On April 2, 2011 the Supreme Court delivered a 5-4 decision in Florence v. Board of Chosen Freeholders of the County of Burlington. The question in Florence centered around the Fourth Amendment’s protection against unreasonable search and seizures. The Court was asked to consider if the Fourth Amendment permits jail officers to conduct a suspicion-less strip search whenever an individual is arrested, including for minor offenses. The Court upheld a lower court ruling that gave jails the authority to strip search persons entering a jail’s general population regardless of crime. Justice Kennedy, who wrote the majority decision, said “Courts must defer to the judgment of correctional officials unless the record contains substantial evidence showing their policies are an unnecessary or unjustified response to problems of jail security.” In his dissent, Justice Breyer noted that, “a search of an individual arrested for a minor offense that does not involve drugs or violence-say a traffic offense, a regulatory offense, an essentially civil matter, or any other such misdemeanor-is an “unreasonable searc[h]” forbidden by the Fourth Amendment, unless prison authorities have reasonable suspicion to believe that the individual possesses drugs or other contraband.”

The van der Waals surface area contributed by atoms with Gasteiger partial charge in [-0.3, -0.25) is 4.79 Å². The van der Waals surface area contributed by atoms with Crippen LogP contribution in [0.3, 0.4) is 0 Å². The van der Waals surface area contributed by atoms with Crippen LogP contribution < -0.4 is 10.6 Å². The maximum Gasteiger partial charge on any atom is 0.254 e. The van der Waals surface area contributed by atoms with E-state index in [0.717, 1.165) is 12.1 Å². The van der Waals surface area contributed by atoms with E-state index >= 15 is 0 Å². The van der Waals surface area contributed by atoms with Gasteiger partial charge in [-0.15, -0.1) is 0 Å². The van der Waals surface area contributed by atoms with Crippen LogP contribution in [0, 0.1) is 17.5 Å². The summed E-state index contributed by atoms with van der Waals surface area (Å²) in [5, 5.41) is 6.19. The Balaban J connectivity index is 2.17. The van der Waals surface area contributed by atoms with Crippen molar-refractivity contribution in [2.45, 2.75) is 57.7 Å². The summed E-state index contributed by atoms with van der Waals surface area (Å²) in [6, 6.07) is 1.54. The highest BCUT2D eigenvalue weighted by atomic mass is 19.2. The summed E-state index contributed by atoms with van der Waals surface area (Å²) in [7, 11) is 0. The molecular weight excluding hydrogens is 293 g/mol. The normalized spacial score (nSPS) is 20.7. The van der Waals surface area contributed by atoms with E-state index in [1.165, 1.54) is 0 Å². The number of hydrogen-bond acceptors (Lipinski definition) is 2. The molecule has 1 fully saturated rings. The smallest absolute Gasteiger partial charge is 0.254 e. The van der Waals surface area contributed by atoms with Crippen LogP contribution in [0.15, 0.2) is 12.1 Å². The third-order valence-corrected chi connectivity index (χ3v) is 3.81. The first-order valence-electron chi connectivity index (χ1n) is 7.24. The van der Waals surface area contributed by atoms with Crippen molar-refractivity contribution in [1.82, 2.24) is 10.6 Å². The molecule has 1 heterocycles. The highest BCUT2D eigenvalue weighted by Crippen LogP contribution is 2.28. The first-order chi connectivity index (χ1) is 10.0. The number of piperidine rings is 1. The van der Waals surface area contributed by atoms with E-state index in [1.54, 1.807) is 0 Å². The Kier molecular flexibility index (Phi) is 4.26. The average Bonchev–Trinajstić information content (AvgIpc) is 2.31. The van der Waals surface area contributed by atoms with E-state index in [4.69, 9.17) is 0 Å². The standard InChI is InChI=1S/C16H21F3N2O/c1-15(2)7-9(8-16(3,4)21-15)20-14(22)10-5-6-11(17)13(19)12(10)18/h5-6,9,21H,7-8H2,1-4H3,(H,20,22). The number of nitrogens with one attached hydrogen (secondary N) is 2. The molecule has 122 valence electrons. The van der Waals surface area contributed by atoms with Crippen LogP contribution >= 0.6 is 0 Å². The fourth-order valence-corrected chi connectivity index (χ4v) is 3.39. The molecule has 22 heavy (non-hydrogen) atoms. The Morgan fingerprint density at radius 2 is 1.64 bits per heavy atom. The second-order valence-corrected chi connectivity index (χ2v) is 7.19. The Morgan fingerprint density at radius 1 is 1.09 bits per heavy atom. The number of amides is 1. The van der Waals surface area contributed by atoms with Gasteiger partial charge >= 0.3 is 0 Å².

- The United States Bill of Rights
- The Story Behind Florence v. The Board of Chosen Freeholders – National Constitution Center Video
- Florence v. The Board of Chosen Freeholders – The Oyez Project
Questions to Consider
- What constitutional question was the Court asked to consider?
- How did the Court rule? What was their reasoning?
- Should the Court have considered questions of jailhouse security when determining the constitutionality of strip searches? Why or why not?
- Do you agree with the Court’s ruling? Why or why not?